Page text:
A bright blue Dodge van sporting the Holiday Inn Express logo pulls into a small venue in any city and is instantly translated as: Bad Luck is here to play! Dominick Fox (vocals), Jake Kneer (drums), Joseph Fox (bass/vocals), and Steven Rodriguez (guitar/vocals) bought the van for $1,000 so they could take their new band on the road. Little did they know at the time, but that van, meant for transportation only, would become a rolling diary of life on tour for a quartet of punk rock musicians from Florida. And more importantly, the van would become their home.
Life (and the van) isn’t pretty. There are some bumps and bruises on the Bad Luck Holiday Inn van. The large scrape on the driver’s side was a miscalculation in a small space. The windshield has a crack that happened in the beginning, but never got any worse. Every square inch of the exterior has a dent or ding, fondly remembered and categorized by who did it on what tour. Except for the dent on the rear passenger fender. There is some controversy as to who was responsible for that one, although they are sure Joe put it there, he denies any knowledge of a collision while he was driving. In defense of Bad Luck’s home away from home, the van has never left them stranded on the side of the road, nor has any driver of the van been ticketed for moving violations. The bottom line is that the van gets them where they need to go, every time.
Connection is individual. The most compelling part of Bad Luck’s music is that each listener connects to it in a different way. Each song has unique meanings, related in numerous ways to their own experiences. To me “Willoughby” is particularly compelling. Growing up in a family that was more concerned with the illusion of perfection, than actually caring about each other, the lyrics strike a chord. The words, “Is there something wrong with me/Nobody wants me back home/Nobody loves me at all/I will be dying alone” are the same words I uttered to myself years ago, traveling alone, and wondering if I would ever find a place to belong.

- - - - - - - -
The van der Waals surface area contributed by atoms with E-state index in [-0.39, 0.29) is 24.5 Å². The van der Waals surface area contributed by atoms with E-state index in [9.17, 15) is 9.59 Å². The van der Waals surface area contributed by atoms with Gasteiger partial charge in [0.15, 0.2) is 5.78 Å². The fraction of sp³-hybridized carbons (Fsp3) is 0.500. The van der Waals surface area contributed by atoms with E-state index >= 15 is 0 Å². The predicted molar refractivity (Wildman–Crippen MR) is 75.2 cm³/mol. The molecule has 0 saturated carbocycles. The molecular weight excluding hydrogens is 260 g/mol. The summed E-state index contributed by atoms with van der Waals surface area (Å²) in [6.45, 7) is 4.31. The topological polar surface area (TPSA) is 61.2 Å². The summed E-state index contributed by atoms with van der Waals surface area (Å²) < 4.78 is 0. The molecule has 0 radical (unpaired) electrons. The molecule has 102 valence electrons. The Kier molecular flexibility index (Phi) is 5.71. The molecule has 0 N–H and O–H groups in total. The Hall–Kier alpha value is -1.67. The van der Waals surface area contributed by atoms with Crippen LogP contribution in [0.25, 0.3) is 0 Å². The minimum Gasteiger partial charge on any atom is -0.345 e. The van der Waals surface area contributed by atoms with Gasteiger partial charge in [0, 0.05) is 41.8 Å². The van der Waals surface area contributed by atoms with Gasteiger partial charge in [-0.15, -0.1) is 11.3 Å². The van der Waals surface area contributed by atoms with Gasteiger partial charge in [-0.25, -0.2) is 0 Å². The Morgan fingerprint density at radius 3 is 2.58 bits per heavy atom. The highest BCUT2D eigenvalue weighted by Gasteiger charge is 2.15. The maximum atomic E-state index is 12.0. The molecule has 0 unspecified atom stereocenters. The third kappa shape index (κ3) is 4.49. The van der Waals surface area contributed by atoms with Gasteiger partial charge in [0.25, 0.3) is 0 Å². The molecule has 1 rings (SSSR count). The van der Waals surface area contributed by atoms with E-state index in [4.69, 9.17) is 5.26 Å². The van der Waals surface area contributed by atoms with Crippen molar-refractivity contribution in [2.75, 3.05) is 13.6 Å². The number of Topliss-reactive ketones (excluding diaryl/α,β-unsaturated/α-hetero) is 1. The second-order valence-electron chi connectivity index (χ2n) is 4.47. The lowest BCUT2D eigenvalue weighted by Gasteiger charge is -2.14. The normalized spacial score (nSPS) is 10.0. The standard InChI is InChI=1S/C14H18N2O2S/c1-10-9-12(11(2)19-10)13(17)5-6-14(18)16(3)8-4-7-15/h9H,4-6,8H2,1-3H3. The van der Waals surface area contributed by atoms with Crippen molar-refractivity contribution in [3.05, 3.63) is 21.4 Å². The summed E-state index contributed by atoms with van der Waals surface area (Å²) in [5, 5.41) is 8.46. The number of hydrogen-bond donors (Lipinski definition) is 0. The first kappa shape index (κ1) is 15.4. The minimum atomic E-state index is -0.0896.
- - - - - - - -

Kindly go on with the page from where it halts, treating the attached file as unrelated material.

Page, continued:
Home is an endless stretch of highway. For a band like Bad Luck, living on the road becomes more familiar than life at home. A different city, state, or country each night makes them adaptable to all situations. There is no radio in the van, but the guys hooked up speakers that plug into their phones, because no music is not an option. An added bonus to the low tech stereo is that it can also power a small tablet or laptop. This way they can have movie time before bed time. A mattress on a wooden platform in the back serves as a bed, and the hole underneath, where rust has eaten through the metal floor, is duct taped to prevent water from soaking the clothes stored inside. They replace the gas cap regularly, because it keeps getting left behind at refueling stops. The driver’s door is broken and must be strapped shut. The windows get stuck, one must be taped closed to keep the cold out. It is not perfect, but it is home.
Last night, the Bad Luck van pulled into The Outpost in Kent, Ohio, hitting the concrete wall (adding another scrape) before stopping to unload for the show. Like the Holiday Inn van they drive, the music of Bad Luck never lets me down. The stage show is high energy, loaded with emotion, making it fun, yet serious at the same time. Dual vocals by the Fox brothers perfectly complement each other with contrast and feeling. It is impossible not to react to the music of Bad Luck and not a single audience member stood still. There is no fancy staging, no light show, the focus is on the music they play. Dominick puts his entire heart and soul into each note, taking the listener along on the lyrical journey with him. Kneer keeps perfect time on the drums, while Rodriguez adds a soulful quality with a semi-solid body F-hole guitar. Signed to Tragic Hero Records, Bad Luck headed off to Canada after the show, promising to return to Cleveland next month. Be on the lookout for the blue Holiday Inn van, which will bring Bad Luck, and the music we love, to your town this Summer.